• American Indian/Alaska native 
  • Asian Americans 
  • Native Hawaiians/other Pacific islanders.

The Census Bureau also identified people as Hispanic or Latino or neither. The Hispanics and Latino got categorized as ethnic groups and not races. And this made them the largest minority group. 

White Americans are the racial majority as of July 2016. Hispanic and Latino Americans are the largest ethnic groups. They are responsible for approximately 18% of the American population. Right behind the Hispanics and the Latinos are the African Americans. They are the second-largest racial minority in America. They account for 13.4% of the American population. 

The remaining part of the population is the whites. The non-Hispanic, non-Latino whites account for 61% of the country’s population. Therefore, the total White population, including the white Latinos and Hispanics, make up 77% of the population. 

White/European Americans 

The White Americans commonly referred to as Caucasian Americans; make up many of the United States population. Three hundred eight million people live in the United States and white Americans account for 72.4% of them. 

The White Americans are descendants of the original Europeans, the Middle Easterners, and North Africans. Amongst the people who identify as white Americans are people who belonged to multiple races. There were over 7 million of them. The most common mix was white and black. 

There are also over 29 million White Hispanics or Latinos.  The number of people who are non-Hispanic whites is more than the Hispanics in almost 45 states. Texas, New Mexico, Hawaii, California, Nevada are the five major minority states in America.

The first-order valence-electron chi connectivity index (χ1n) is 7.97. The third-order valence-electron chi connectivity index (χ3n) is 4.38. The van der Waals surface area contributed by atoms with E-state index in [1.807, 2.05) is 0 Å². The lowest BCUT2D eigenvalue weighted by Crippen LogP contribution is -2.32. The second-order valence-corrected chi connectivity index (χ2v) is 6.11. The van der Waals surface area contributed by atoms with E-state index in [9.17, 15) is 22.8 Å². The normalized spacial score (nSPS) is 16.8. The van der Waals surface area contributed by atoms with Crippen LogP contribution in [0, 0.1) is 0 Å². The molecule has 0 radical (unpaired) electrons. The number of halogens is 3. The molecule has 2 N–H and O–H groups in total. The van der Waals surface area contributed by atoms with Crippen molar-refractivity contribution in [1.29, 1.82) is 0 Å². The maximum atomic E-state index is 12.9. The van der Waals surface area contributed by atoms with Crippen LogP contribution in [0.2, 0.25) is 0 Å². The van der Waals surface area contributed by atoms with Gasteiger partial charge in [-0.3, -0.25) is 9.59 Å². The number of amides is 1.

Furthermore, non-whites are largely more than whites in the District of Columbia and the five inhabited US territories. Maine has the highest percentage of non-Hispanic White Americans.

The Europeans who have ancestors in any of Europe’s original peoples are the largest continental ancestral group of Americans. This group includes African, North American, Caribbean, Central American, South American, and Oceanian countries with a sizable European Diaspora.

The four largest European ancestry groups in the US are:

  • German Americans (13.2 percent)
  • Irish Americans (9.7 percent)
  • English Americans (7.1 percent) 
  • Italian Americans (5.1 percent)

Other ancestry groups include:

  • Polish 
  • Mexican 
  • French 
  • Norwegian
  • Dutch 
  • Scottish 
  • Italian

Black Or African American 

Black and African Americans are US citizens and residents with Sub-Saharan African ancestors. The majority of the population (55 percent) lives in the South; however, there has been a decrease in African Americans in the Northeast and Midwest since the 2000 Census.

In the 2000 US Census, few African immigrants self-identify as “African American” or “Afro-American.” The majority of African immigrants identify with their ethnicity. Due to racial and cultural differences, some people may have disagreements with African Americans. Their ancestry groups include: 

  • Jamaican 
  • Trinidadiam and Tobagonian 
  • Barbadian 
  • Nigerian 
  • Haitian 

American Indian Or Alaska Native